problems; especially if you are in a relationship with someone who doesn’t share
your same belief system around money. Many relationships have ended over
couples not being able to agree about money.

I’ve seen savers who are close to money hoarders, who lose friends over the fact
that they count pennies between each other. I’ve seen compulsive savers deny
themselves the enjoyment around the wealth that they have created. So what
emotions lie behind extreme savings? Usually, there is a deep fear of never having
enough money.

In my case, my father was an immigrant to this country and while we were growing
up, we never had some of the nicer things my friends had. In fact, I thought we were
poor, but it turns out we were middle class. But instead of going off in the direction
of over spending (which could have happened), I took on my parents’ fear of not
having enough money. In many ways I mirrored their behavior.

But here’s the difference; I’m not an immigrant. My husband and I earn a very nice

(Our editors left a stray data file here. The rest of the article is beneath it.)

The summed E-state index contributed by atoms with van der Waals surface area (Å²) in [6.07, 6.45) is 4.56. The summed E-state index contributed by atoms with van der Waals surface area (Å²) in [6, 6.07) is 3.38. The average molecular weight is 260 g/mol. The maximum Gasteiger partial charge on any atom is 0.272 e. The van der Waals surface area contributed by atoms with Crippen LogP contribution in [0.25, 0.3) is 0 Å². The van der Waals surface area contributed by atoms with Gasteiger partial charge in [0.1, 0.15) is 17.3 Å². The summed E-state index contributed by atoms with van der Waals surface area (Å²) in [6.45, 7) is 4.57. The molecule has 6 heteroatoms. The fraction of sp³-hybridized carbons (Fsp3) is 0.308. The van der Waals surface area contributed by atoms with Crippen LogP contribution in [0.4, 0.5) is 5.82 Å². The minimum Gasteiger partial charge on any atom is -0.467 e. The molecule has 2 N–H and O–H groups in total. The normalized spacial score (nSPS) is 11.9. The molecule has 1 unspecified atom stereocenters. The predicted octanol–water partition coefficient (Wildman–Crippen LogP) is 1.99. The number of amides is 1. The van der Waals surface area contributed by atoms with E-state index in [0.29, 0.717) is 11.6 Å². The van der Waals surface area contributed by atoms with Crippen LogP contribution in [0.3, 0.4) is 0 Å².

combined income, and I work hard. I’ve been focused on saving for the majority
of my life. Yet I’m married to a man who has pined for a lake house or mountain
house for as long as I’ve been married to him (and that is over 23 years)! Now in
all honesty, for the first 10 years of our marriage, we could barely afford our first
house, but after the first 10 years it was doable. Yet I resisted over fear of spending
the money.

I had to do some hard work on myself; to let go of the fears that my parents planted
deep in my psyche, that I should not spend, but save, save, save. It didn’t happen
overnight but I’m happy to report, that I really don’t worry about money (much!)
and we are embarking on the purchase of a lake house property.

I’ve chosen to BELIEVE the financial plan I update for myself annually, which says
we are OK. We are on track if not ahead of a decent retirement, not too far down the
road (if that be our choice).

You too can overcome your financial behavior if it needs to be fixed. Is it going to
be easy? Not likely! But start with looking deeper at your patterns and take a good
honest look at what drives your behavior. This self honesty is the starting point to
change! You can do it…I did!

Happy New year!

What Do Your Holiday Shopping Tendencies Say About Your Personality?